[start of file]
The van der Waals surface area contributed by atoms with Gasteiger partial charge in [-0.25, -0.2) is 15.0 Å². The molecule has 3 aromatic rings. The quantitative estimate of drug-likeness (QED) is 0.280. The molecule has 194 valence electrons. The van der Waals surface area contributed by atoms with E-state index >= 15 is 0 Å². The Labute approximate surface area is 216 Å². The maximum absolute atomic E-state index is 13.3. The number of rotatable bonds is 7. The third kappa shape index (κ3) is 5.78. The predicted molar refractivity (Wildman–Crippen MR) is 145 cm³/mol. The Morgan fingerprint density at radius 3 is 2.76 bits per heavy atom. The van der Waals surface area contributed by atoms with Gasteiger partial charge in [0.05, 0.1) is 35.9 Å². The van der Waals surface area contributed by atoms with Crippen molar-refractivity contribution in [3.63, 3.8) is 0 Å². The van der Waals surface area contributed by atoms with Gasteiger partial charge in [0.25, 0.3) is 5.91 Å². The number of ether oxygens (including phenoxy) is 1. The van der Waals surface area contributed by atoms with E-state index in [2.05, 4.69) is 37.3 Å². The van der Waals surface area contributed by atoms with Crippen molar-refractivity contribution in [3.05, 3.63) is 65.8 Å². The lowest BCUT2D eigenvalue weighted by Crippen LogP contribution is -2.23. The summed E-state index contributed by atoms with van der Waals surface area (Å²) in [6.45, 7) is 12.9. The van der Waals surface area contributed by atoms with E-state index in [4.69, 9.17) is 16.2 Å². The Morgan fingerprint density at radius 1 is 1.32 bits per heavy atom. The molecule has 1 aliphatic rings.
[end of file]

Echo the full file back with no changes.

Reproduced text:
The van der Waals surface area contributed by atoms with Gasteiger partial charge in [-0.25, -0.2) is 15.0 Å². The molecule has 3 aromatic rings. The quantitative estimate of drug-likeness (QED) is 0.280. The molecule has 194 valence electrons. The van der Waals surface area contributed by atoms with E-state index >= 15 is 0 Å². The Labute approximate surface area is 216 Å². The maximum absolute atomic E-state index is 13.3. The number of rotatable bonds is 7. The third kappa shape index (κ3) is 5.78. The predicted molar refractivity (Wildman–Crippen MR) is 145 cm³/mol. The Morgan fingerprint density at radius 3 is 2.76 bits per heavy atom. The van der Waals surface area contributed by atoms with Gasteiger partial charge in [0.05, 0.1) is 35.9 Å². The van der Waals surface area contributed by atoms with Crippen molar-refractivity contribution in [3.63, 3.8) is 0 Å². The van der Waals surface area contributed by atoms with Gasteiger partial charge in [0.25, 0.3) is 5.91 Å². The number of ether oxygens (including phenoxy) is 1. The van der Waals surface area contributed by atoms with E-state index in [2.05, 4.69) is 37.3 Å². The van der Waals surface area contributed by atoms with Crippen molar-refractivity contribution in [3.05, 3.63) is 65.8 Å². The lowest BCUT2D eigenvalue weighted by Crippen LogP contribution is -2.23. The summed E-state index contributed by atoms with van der Waals surface area (Å²) in [6.45, 7) is 12.9. The van der Waals surface area contributed by atoms with E-state index in [4.69, 9.17) is 16.2 Å². The Morgan fingerprint density at radius 1 is 1.32 bits per heavy atom. The molecule has 1 aliphatic rings.